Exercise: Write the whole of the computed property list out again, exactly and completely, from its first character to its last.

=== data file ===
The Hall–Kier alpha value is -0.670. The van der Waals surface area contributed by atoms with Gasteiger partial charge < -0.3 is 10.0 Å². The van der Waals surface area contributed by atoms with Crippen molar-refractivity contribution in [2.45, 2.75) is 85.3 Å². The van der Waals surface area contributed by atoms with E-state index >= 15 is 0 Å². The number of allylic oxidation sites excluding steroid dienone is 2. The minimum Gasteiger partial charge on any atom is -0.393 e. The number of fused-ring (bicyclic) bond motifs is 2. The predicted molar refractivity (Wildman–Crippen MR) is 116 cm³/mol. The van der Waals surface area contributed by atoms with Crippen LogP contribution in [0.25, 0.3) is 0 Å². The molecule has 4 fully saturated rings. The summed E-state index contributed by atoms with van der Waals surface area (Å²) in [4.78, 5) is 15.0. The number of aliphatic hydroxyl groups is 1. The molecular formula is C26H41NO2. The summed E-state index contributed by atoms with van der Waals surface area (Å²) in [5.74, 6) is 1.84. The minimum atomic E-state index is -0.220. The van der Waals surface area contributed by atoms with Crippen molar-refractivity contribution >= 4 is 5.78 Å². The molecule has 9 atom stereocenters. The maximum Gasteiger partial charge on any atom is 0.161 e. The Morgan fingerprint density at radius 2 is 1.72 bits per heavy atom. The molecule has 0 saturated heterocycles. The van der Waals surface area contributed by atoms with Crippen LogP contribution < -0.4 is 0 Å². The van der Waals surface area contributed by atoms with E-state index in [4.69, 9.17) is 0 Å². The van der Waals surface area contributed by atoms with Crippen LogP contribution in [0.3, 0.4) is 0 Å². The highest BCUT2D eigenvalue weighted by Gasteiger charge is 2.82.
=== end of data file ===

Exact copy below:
The Hall–Kier alpha value is -0.670. The van der Waals surface area contributed by atoms with Gasteiger partial charge < -0.3 is 10.0 Å². The van der Waals surface area contributed by atoms with Crippen molar-refractivity contribution in [2.45, 2.75) is 85.3 Å². The van der Waals surface area contributed by atoms with E-state index >= 15 is 0 Å². The number of allylic oxidation sites excluding steroid dienone is 2. The minimum Gasteiger partial charge on any atom is -0.393 e. The number of fused-ring (bicyclic) bond motifs is 2. The predicted molar refractivity (Wildman–Crippen MR) is 116 cm³/mol. The van der Waals surface area contributed by atoms with Crippen LogP contribution in [0.25, 0.3) is 0 Å². The molecule has 4 fully saturated rings. The summed E-state index contributed by atoms with van der Waals surface area (Å²) in [4.78, 5) is 15.0. The number of aliphatic hydroxyl groups is 1. The molecular formula is C26H41NO2. The summed E-state index contributed by atoms with van der Waals surface area (Å²) in [5.74, 6) is 1.84. The minimum atomic E-state index is -0.220. The van der Waals surface area contributed by atoms with Crippen molar-refractivity contribution >= 4 is 5.78 Å². The molecule has 9 atom stereocenters. The maximum Gasteiger partial charge on any atom is 0.161 e. The Morgan fingerprint density at radius 2 is 1.72 bits per heavy atom. The molecule has 0 saturated heterocycles. The van der Waals surface area contributed by atoms with Crippen LogP contribution < -0.4 is 0 Å². The van der Waals surface area contributed by atoms with E-state index in [4.69, 9.17) is 0 Å². The van der Waals surface area contributed by atoms with Crippen LogP contribution in [0.3, 0.4) is 0 Å². The highest BCUT2D eigenvalue weighted by Gasteiger charge is 2.82.